Your employees walked into the office this morning with Internet access strapped to their wrists or adhered to their palms in the form of a mobile phone, but it’s not just your workers that are connected. Their smart devices are accessing and sharing data through the Internet, too. This relatively recent phenomenon where everyday objects are connected to and communicating through the Internet is known as the Internet of Things (IoT), and it’s the next big thing for employers to ponder.
Fitness trackers and smart thermostats are probably the most common examples of IoT technology today, but by 2020 it’s predicted that there will be more than 30 billion devices operating within the IoT. The ramifications of our devices generating and sharing such massive amounts of data are so mind-boggling that a think tank, appropriately named the IoT Council, has formed just to contemplate a world where our homes, offices and cities are run by smart technology.
Focus on the impact
While the broad implications are fascinating, employers and HR managers should focus their attention on the immediate potential impact of the IoT on their companies, employees and HR practices. Imagine, for example, a company’s project planning system communicating its hiring needs directly with a recruiting system. A candidate’s skills and experience could be automatically matched to a job’s requirements and a new hire could be extended an offer and on-boarded all through a mobile device.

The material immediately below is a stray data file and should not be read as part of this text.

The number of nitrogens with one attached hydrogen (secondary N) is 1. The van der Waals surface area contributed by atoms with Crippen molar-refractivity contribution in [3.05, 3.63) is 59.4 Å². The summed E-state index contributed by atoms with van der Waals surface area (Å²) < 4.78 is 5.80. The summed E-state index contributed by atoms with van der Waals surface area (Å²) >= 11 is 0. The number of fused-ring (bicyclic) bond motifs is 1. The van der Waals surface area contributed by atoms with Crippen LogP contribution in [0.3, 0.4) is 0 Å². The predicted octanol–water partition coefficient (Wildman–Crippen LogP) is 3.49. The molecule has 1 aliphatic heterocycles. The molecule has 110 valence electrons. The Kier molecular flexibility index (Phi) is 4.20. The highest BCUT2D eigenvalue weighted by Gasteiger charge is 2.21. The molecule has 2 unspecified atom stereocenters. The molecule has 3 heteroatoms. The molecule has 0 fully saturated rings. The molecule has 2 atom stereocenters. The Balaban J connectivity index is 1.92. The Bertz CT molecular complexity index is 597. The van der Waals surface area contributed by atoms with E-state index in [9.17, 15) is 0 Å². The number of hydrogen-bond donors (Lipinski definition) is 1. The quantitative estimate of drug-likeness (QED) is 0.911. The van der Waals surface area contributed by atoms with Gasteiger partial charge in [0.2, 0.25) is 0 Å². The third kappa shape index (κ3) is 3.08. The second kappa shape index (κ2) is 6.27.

Similarly, real-time data about workloads could help companies better manage staffing needs. A shift worker, for example, could be automatically notified by text when he or she should clock out. And the exact time an employee arrives or leaves could be automatically tracked and entered for more accurate accounting of work hours and overtime.
IoT technology could allow a truck driver’s vital signs to be continuously monitored and sound an alert when a slower heart rate might indicate sleepiness. IoT technology could also give managers and employees tangible performance data, making an employee’s self-evaluation and a supervisor’s assessment more authentic and aligned.
But no nirvana
Don’t assume, however, that the IoT is a surefire futuristic nirvana. As effective communication between things evolves, advanced automation and robotics will have a greater potential to disrupt the existing workplace and displace jobs. Employee privacy issues become a valid concern as employees’ whereabouts and movements are more closely monitored through smart devices. And, not surprisingly, there is a greater risk of corporate security being jeopardized when a company’s data is being automatically accessed by and shared among devices.
With the promise of increased automation, the Internet of Things could quite literally change the face of a company’s workforce. To say the rules are changing is an understatement — the IoT is a whole new ballgame. Perhaps the biggest challenge for employers will be staying attuned to the human element in Human Resources.
John Allen is president and COO of G&A Partners, a Texas-based HR and administrative services company that manages HR, benefits, payroll, accounting and risk management for growing businesses.